• Email
  • Single Page
  • Print

Cruel Ethiopia

epstein_1-051310.jpg
Thomas Dworzak/Magnum Photos
Ethiopian Prime Minister Meles Zenawi, Addis Ababa, July 2008

1.

Parts of southern Ethiopia resemble the scenery in a Tarzan movie. When I was there last fall, the green forested hills were blanketed in white mist and rain poured down on the small farms and homesteads. In the towns, slabs of meat hung in the butchers’ shops and donkeys hauled huge sacks of coffee beans, Ethiopia’s major export, along the stony dirt roads. So I was surprised to see the signs of hunger everywhere. There were babies with kwashiorkor, a disease caused by malnutrition, which I’d assumed occurred only in war zones. Many of the older children were clearly stunted and some women were so deficient in iodine they had goiters the size of cannonballs.

This East African nation, famous for its ancient rock-hewn churches, Solomonic emperors, and seemingly intractable poverty, has a long history of famine. But I had always assumed that food shortages were more common in the much drier north of the country than in the relatively fertile south. Although rainfall throughout Ethiopia had been erratic in 2008 and 2009, the stunting and goiter I saw were signs of chronic malnutrition, which had clearly existed for many years.

What was causing it? Ethiopia’s long history of food crises is shrouded in myths and political intrigue. In 1984, famine killed hundreds of thousands of people and left millions destitute. At the time, the UN attributed the famine to drought. But most witnesses knew it had far more to do with a military campaign launched by Ethiopia’s then-Soviet-backed dictator Mengistu Haile Mariam against a rebel group based in the northern province of Tigray, known as the Tigrayan People’s Liberation Front (TPLF).1 Government forces isolated the peasantry, destroyed trade and markets, and diverted food aid to their own troops.

Western governments were slow to respond to this humanitarian crisis, but a global charity campaign led by the rock singer Bob Geldof’s Band Aid concerts and albums raised more than $100 million for relief organizations like Christian Aid and Oxfam. Because Tigray was under assault, these organizations established bases in neighboring Sudan. They handed food shipments over to the TPLF, which was supposed to deliver them to starving peasants in Tigray. However, it now appears that the TPLF may also have been using some of the aid to feed its soldiers and purchase weapons. In a March 2010 BBC report, a former TPLF fighter described masquerading as a Sudanese merchant and selling bags of “grain”—many containing only sand—to the aid workers, who then passed the sacks on to other TPLF cadres, who returned them to the “Sudanese traders,” who resold them to the aid workers, and so on. In this way, bags of grain/sand circulated back and forth across the border, as money poured into TPLF coffers. The CIA apparently knew about the scam.2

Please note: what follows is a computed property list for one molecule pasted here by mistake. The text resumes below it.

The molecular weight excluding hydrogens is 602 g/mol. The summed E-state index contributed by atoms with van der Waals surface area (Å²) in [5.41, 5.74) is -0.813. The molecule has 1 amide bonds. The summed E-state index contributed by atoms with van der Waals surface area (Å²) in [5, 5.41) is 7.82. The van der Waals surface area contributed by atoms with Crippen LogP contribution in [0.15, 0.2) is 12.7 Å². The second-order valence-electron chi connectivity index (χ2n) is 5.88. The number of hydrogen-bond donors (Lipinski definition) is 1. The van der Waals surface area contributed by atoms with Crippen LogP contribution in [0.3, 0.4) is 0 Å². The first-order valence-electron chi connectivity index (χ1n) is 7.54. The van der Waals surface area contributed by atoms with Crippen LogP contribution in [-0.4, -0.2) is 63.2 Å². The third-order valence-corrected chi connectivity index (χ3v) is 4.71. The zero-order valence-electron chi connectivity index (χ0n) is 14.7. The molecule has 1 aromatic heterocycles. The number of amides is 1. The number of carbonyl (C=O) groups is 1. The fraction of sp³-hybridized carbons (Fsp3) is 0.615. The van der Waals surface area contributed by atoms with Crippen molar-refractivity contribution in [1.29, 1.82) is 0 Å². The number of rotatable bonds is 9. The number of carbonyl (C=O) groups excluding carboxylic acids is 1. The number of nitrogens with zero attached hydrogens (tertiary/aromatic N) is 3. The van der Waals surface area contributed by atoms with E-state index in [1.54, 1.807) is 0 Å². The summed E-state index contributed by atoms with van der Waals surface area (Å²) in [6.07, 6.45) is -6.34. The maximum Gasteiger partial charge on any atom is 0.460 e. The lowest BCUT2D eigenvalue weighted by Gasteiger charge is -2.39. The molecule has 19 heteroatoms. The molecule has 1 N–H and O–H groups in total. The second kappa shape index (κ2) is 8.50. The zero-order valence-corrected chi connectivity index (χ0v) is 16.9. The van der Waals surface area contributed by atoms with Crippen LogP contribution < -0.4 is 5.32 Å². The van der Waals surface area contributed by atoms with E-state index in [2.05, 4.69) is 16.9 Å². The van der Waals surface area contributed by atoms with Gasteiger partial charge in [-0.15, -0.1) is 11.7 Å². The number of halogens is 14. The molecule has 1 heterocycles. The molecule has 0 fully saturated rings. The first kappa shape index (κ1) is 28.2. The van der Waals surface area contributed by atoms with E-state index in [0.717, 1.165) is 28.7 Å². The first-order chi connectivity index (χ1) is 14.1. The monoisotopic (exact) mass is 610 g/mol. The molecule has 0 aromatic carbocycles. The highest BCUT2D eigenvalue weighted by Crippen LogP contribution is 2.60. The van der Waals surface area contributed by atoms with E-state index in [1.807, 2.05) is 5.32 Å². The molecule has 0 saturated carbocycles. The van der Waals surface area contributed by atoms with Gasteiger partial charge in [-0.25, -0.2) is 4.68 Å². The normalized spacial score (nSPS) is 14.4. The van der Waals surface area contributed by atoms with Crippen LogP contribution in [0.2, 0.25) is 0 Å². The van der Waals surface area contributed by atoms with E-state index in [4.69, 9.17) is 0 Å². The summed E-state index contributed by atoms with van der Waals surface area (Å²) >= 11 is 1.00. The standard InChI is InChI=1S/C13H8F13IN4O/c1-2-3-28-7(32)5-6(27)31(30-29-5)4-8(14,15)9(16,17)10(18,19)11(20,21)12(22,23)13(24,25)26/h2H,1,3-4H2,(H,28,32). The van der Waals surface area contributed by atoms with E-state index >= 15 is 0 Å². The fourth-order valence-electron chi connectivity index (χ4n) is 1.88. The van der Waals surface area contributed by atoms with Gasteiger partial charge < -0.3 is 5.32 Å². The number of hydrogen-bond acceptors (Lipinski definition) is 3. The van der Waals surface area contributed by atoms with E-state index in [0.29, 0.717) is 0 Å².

The TPLF’s political leader at the time is now Ethiopia’s prime minister, Meles Zenawi. Since it ousted Mengistu and took power in 1991, Meles’s government has received some $26 billion in development aid from Western donors including the US Agency for International Development, the World Bank, the European Union, and Britain’s Department for International Development. Meles, along with Geldof, has vehemently denounced the BBC’s report and demanded a retraction. But many aid workers who were around then have indicated that there is probably some truth to the story.3 Either way, it’s worth asking where Ethiopia’s development aid is going today, bearing in mind the theatrical inclinations of its prime minister.

2.

Shortly before its victory in 1991, the TPLF joined several other groups and changed its name to the Ethiopian People’s Revolutionary Democratic Front (EPRDF). Meles was an instant success with Western leaders including President Bill Clinton, who hailed him as a member of a “new breed” of post–cold war Africans who would bring stability and prosperity to their troubled continent. In 2005, Meles was a coauthor with Tony Blair of the report of the British government’s Commission for Africa, entitled Our Common Interest,4 which argued that reducing poverty, hunger, illiteracy, and the spread of AIDS and other diseases would create the foundation for economic growth, political stability, and democratic governance. The report, released amid a huge publicity campaign known as “Make Poverty History” led by the rock star Bono, called for sharply increased levels of foreign aid, which the authors referred to as “the big push.”5